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02-05-2018 | Cardiovascular outcomes | News

Low BP may flag cardiac risk in diabetes patients

medwireNews: Analysis of the SAVOR-TIMI trial supports a relationship between low blood pressure (BP) and cardiovascular (CV) risk in patients with type 2 diabetes.

In line with studies of patients without diabetes, the results show a U-shaped relationship between baseline systolic (S)BP and major adverse cardiovascular events (MACE) and CV death, as well as hospitalization for heart failure.

For example, the lowest risk for MACE was observed at SBPs of around 130 to 140 mmHg. The risk was elevated by around 20% among patients whose SBP was 110 mmHg or below or greater than 150 mmHg, relative to patients in the reference SBP category of greater than 120 mmHg to 130 mmHg.

Diastolic (D)BP also had a U-shaped association with MACE, and with myocardial infarction (MI), the researchers report in the European Heart Journal.

For this analysis, Deepak Bhatt (Brigham and Women’s Hospital, Harvard Medical School, Boston, Massachusetts, USA) and study co-authors excluded patients with pre-existing heart failure, which could account for the increased CV risk at low BP. This left 12,175 patients, who between them had 407 CV deaths, 426 MIs, and 224 ischemic strokes during the 2.1 years of follow-up.

The team found clear linear relationships between BP and ischemic stroke, which they say “provides assurance that low blood pressure was not simply a marker of overall frailty in this population.”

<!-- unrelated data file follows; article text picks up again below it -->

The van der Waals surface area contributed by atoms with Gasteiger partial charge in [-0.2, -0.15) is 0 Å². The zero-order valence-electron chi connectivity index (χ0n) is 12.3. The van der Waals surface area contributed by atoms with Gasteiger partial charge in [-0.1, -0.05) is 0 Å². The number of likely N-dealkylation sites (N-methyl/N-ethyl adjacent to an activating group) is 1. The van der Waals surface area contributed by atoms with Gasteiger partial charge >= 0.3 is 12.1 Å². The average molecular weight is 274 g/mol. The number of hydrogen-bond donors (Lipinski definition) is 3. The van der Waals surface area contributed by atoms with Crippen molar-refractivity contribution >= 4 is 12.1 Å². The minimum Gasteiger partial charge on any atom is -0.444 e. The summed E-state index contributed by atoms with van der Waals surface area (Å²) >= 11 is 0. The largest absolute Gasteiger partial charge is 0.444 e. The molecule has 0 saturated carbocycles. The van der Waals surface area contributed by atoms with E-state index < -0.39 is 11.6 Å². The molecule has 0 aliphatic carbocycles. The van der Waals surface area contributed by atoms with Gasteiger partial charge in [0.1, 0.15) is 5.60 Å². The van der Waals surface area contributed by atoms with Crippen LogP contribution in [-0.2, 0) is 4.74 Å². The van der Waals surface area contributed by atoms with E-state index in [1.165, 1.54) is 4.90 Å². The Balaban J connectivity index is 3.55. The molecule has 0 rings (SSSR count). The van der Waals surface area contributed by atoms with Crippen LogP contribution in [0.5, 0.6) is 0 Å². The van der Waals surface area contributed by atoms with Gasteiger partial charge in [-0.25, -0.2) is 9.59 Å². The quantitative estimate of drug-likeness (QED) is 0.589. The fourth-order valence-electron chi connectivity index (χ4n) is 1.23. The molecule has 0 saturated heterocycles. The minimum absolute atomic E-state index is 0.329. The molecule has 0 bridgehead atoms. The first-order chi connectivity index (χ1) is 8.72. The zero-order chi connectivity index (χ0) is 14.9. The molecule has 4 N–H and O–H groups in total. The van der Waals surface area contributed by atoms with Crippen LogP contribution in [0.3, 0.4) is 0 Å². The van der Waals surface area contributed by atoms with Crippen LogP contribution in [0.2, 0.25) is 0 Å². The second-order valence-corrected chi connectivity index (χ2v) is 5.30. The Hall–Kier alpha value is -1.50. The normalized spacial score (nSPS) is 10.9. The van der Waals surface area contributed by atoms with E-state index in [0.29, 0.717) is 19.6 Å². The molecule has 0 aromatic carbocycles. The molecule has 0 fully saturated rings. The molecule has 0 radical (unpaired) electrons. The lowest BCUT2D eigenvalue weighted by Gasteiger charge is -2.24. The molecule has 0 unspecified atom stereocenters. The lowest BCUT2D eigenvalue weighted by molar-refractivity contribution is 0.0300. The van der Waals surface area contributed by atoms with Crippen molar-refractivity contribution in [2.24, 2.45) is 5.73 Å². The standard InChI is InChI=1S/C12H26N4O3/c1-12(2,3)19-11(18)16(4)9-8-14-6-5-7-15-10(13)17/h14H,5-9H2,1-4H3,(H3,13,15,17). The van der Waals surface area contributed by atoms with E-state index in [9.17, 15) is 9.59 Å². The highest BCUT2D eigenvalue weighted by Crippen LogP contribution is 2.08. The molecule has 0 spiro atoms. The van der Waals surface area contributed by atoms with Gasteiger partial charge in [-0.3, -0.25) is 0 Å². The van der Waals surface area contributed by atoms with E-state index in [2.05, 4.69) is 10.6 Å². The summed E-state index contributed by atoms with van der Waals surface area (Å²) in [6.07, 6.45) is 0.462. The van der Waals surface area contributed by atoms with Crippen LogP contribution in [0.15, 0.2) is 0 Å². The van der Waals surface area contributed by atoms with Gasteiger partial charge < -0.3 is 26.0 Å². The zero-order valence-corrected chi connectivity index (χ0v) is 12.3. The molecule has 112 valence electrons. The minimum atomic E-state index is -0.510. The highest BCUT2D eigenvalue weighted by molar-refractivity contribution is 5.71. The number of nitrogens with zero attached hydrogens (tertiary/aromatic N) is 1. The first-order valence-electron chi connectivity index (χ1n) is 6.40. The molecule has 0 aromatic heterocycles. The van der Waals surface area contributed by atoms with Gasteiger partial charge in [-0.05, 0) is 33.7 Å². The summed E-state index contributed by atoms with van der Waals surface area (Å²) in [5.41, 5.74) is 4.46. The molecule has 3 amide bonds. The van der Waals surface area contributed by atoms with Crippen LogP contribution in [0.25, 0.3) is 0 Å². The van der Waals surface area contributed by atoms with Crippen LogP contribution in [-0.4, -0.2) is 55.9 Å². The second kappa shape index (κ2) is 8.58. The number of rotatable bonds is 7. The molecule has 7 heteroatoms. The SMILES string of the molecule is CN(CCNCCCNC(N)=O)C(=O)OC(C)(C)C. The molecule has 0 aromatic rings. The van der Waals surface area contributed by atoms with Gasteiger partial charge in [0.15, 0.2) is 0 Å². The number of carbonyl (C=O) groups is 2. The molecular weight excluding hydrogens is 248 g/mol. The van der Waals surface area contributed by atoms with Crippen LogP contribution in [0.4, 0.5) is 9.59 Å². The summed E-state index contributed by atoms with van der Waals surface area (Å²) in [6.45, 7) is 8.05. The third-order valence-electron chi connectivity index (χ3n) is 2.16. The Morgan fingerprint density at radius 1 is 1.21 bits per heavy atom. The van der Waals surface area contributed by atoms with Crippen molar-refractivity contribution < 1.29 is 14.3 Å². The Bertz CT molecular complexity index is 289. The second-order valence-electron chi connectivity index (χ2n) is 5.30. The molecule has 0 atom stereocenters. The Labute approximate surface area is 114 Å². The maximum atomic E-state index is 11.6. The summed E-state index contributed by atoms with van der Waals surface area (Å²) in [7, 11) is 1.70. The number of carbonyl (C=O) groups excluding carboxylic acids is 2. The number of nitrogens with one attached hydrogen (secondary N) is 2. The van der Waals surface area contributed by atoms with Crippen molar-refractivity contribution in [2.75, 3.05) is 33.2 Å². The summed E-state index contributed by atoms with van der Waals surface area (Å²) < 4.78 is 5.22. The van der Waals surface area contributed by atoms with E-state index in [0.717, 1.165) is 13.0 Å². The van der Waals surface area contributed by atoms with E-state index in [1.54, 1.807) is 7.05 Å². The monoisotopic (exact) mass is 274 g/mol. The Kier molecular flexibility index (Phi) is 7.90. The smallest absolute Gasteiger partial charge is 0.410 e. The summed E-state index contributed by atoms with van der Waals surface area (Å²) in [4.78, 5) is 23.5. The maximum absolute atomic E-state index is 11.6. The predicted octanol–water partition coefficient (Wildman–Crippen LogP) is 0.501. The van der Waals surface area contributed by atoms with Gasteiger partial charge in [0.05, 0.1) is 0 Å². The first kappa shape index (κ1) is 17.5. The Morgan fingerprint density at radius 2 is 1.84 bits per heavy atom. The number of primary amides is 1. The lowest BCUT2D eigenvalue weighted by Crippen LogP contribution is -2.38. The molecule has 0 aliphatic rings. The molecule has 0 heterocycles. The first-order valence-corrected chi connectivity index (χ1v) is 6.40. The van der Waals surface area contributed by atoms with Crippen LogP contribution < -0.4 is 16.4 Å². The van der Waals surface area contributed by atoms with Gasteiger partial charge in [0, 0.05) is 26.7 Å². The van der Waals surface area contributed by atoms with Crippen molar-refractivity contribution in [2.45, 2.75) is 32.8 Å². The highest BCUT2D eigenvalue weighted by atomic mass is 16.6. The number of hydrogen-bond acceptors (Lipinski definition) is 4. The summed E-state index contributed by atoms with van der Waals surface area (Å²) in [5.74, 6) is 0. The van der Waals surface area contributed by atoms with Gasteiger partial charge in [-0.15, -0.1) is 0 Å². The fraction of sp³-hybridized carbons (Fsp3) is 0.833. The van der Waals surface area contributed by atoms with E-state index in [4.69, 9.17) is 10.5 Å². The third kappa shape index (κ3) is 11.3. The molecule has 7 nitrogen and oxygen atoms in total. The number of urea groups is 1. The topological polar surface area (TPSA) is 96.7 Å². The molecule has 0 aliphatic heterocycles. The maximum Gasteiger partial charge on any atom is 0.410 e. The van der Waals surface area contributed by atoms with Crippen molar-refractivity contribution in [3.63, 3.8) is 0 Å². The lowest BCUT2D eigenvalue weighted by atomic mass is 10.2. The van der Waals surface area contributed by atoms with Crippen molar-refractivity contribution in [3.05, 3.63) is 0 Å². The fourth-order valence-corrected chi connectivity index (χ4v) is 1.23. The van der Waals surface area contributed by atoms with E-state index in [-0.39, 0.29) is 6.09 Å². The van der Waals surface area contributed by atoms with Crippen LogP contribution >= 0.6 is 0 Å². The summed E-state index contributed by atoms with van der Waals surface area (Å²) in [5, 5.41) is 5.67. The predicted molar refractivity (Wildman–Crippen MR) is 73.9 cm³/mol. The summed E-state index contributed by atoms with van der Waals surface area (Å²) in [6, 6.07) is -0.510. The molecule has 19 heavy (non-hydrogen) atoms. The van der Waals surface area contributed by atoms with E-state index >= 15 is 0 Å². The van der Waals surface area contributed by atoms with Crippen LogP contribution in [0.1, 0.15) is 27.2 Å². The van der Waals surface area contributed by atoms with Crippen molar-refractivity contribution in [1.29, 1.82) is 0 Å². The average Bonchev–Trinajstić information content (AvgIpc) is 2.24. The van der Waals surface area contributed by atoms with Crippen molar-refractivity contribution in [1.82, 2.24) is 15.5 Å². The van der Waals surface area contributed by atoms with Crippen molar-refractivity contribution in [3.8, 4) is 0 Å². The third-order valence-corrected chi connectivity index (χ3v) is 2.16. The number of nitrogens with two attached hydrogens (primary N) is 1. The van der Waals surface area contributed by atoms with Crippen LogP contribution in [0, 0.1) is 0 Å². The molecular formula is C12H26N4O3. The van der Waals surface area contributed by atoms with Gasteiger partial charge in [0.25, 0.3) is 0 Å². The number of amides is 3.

The associations were independent of multiple variables including medical history, diabetes duration, glycated hemoglobin levels, receipt of saxagliptin versus placebo, and the cardiac biomarkers N-terminal pro-B-type natriuretic peptide and high-sensitivity troponin-T (hsTnT).

SBP and DBP also had U-shaped relationships with patients’ odds for having hsTNT levels of 14 ng/L or higher, as a marker of subclinical cardiac damage.

Bhatt and team highlight the association of DBP with both clinical (MI) and subclinical (hsTNT) myocardial damage, saying that there is a “compelling physiologic explanation” for this relationship, which has “potential clinical importance.”

They explain: “Coronary filling is dependent on central aortic pressure, largely during diastole, and this observation may support concern for low DBP as a cause of insufficient coronary perfusion, subclinical myocardial injury, and MI.”

However, they stress that although their observational data offer support for such a causative effect, they do not prove it.

By Eleanor McDermid

medwireNews is an independent medical news service provided by Springer Healthcare. © 2018 Springer Healthcare part of the Springer Nature group

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